The Last Days of Disco: New Art Fit for the Dance Floor December 29 2016
The Last Days of Disco by Hollis Brown Thornton
8"x10" ($24) | 11"x14" ($60) | 16"x20" ($240) | 24"x30" ($1,200)
Spoiler alert: New Year’s Eve is usually a little disappointing. You get all dressed up in your sparkliest duds, spend too much money on plans that have a high probability of going astray, and if you’re anything like us you top it all off with a mondo champagne headache for your sins. Luckily, we’ve got Hollis Brown Thornton’s newest edition in our celebration arsenal this year, and it lives up to all its glittery glory.
Thornton is comfortable maneuvering all sorts of artistic tools and techniques, but The Last Days of Disco was his first time using metallic Sharpie. The experiment panned out, and produced a piece that calls on an old school object in an unexpected, new school way. The artist has long held an intense interest in retro imagery—much of his work revolves around recognizable relics of the past and the curiously disjointed, subjectively simplified nature of memory.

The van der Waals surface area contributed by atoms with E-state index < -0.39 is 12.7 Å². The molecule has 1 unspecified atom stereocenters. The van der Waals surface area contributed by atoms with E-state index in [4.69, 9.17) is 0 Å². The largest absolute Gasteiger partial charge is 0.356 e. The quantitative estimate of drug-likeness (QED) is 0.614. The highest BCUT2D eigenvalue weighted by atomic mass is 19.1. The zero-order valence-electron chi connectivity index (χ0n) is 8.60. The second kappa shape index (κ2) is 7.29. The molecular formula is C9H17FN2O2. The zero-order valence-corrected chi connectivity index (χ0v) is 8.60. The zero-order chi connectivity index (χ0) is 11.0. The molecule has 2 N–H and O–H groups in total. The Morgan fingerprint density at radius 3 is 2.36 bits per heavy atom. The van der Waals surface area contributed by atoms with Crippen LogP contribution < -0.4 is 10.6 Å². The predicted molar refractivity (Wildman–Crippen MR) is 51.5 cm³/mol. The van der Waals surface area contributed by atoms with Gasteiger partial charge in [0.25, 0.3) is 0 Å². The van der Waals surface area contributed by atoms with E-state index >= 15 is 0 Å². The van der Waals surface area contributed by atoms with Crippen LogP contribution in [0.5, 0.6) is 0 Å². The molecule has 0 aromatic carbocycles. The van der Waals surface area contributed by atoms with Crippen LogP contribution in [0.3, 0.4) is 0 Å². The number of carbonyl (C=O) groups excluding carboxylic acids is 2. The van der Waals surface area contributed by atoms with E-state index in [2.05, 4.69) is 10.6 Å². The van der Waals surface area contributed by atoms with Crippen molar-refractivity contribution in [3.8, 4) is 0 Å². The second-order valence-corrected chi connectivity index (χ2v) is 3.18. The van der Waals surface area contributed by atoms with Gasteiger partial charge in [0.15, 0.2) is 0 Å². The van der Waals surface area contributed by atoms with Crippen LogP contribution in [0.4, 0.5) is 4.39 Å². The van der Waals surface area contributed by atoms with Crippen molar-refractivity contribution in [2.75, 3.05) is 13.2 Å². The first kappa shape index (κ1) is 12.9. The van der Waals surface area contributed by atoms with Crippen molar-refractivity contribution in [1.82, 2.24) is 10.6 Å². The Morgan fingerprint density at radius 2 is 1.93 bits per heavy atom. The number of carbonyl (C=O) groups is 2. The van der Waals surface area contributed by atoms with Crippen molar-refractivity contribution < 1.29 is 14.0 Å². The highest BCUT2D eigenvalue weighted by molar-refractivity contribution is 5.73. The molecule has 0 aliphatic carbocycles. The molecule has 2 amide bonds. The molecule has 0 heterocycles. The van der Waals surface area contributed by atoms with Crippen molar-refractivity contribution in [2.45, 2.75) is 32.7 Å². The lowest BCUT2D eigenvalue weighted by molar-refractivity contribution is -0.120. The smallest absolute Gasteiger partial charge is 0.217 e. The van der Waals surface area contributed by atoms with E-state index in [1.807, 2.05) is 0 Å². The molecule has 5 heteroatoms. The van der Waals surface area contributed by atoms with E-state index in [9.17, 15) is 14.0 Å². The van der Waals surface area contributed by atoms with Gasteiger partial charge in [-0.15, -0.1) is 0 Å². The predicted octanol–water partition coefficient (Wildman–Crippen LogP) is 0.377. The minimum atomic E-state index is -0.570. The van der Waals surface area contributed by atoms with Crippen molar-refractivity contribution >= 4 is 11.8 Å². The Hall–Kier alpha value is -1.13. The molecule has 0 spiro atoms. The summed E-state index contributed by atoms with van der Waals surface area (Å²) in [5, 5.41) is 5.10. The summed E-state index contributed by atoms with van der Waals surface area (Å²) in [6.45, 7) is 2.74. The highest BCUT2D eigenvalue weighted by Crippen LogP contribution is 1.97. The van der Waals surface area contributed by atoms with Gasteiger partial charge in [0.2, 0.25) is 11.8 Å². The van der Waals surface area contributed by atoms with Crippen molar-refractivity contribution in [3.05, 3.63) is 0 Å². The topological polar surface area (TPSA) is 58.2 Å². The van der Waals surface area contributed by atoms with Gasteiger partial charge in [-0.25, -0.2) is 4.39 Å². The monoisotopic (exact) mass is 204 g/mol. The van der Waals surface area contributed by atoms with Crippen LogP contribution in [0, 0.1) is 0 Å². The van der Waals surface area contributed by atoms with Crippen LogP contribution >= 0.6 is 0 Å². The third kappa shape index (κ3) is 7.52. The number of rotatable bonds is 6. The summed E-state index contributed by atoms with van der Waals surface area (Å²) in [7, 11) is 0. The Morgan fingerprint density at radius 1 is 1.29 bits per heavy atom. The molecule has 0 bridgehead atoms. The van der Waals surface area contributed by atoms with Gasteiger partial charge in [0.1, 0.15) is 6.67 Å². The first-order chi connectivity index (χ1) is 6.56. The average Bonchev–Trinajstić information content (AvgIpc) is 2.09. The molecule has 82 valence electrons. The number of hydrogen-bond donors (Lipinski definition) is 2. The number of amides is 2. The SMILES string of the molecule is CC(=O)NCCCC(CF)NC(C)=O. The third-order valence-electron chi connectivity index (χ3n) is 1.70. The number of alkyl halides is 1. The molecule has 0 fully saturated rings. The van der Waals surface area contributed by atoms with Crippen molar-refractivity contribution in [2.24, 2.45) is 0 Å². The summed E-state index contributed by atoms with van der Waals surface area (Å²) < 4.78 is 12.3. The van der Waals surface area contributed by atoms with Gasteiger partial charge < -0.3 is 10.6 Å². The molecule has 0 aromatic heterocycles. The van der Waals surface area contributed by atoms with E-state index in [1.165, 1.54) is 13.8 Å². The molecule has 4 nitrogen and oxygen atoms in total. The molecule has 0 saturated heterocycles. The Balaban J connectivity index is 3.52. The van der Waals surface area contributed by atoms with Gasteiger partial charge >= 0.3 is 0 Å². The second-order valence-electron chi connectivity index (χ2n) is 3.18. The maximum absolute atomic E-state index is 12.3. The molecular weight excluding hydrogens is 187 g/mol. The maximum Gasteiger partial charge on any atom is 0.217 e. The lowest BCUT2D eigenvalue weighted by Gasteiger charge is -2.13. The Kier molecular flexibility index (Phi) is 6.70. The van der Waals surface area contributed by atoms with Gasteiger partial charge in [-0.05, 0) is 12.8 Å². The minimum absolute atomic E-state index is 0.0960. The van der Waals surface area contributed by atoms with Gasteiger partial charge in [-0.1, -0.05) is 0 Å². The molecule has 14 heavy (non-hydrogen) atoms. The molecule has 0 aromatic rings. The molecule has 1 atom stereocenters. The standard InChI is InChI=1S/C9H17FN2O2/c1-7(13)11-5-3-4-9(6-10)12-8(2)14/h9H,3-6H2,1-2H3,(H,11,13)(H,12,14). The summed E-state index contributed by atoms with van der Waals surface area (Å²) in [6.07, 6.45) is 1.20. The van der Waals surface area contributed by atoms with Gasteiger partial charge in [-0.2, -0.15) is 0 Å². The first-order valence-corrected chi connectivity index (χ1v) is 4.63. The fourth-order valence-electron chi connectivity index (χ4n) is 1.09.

The disco ball in The Last Days of Disco is an incomplete sphere that fades into grayness around its edges. There's no real background, only the contextual clues of the colors reflected in the mirror facets, which provide more of an ephemeral mood than anything specific. It is suggestive, nebulous, familiar and enigmatic—much like memory itself.
No matter what The Last Days of Disco brings to mind, we’re fairly certain it's the chicest disco ball reference in existence. It’s animated by an appealing combo of millennial pink, forest green, azure blue and other happy-making, almost earthy hues—reflections of the coolest crowd we can’t quite see. Even diehard disco-haters will feel festive AF with this on their walls.
So crank up the Donna Summer and order yourself a limited-edition print of The Last Days of Disco. We’re starting 2017 off with an art party.
With art for everyone,
Jen Bekman + Team 20x200